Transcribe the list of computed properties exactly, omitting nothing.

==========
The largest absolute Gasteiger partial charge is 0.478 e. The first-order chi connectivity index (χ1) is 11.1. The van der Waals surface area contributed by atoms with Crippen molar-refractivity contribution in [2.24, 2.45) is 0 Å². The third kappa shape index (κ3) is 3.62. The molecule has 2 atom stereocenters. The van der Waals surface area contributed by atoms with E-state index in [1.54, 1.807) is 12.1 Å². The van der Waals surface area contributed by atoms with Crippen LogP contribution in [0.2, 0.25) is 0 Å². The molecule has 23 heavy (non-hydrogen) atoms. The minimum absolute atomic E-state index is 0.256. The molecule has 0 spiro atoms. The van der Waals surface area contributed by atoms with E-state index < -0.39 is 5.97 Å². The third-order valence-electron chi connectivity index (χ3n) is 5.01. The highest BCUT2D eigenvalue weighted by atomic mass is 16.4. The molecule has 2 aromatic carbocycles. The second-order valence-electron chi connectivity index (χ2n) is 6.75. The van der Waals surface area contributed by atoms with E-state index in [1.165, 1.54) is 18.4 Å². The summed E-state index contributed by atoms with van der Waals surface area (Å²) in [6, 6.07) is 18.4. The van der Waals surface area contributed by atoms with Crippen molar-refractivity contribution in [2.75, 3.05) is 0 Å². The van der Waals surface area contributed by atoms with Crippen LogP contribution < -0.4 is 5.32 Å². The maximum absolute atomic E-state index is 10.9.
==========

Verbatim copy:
The largest absolute Gasteiger partial charge is 0.478 e. The first-order chi connectivity index (χ1) is 11.1. The van der Waals surface area contributed by atoms with Crippen molar-refractivity contribution in [2.24, 2.45) is 0 Å². The third kappa shape index (κ3) is 3.62. The molecule has 2 atom stereocenters. The van der Waals surface area contributed by atoms with E-state index in [1.54, 1.807) is 12.1 Å². The van der Waals surface area contributed by atoms with Crippen LogP contribution in [0.2, 0.25) is 0 Å². The molecule has 23 heavy (non-hydrogen) atoms. The minimum absolute atomic E-state index is 0.256. The molecule has 0 spiro atoms. The van der Waals surface area contributed by atoms with E-state index < -0.39 is 5.97 Å². The third-order valence-electron chi connectivity index (χ3n) is 5.01. The highest BCUT2D eigenvalue weighted by atomic mass is 16.4. The molecule has 2 aromatic carbocycles. The second-order valence-electron chi connectivity index (χ2n) is 6.75. The van der Waals surface area contributed by atoms with E-state index in [1.165, 1.54) is 18.4 Å². The summed E-state index contributed by atoms with van der Waals surface area (Å²) in [6, 6.07) is 18.4. The van der Waals surface area contributed by atoms with Crippen molar-refractivity contribution in [2.75, 3.05) is 0 Å². The van der Waals surface area contributed by atoms with Crippen LogP contribution < -0.4 is 5.32 Å². The maximum absolute atomic E-state index is 10.9.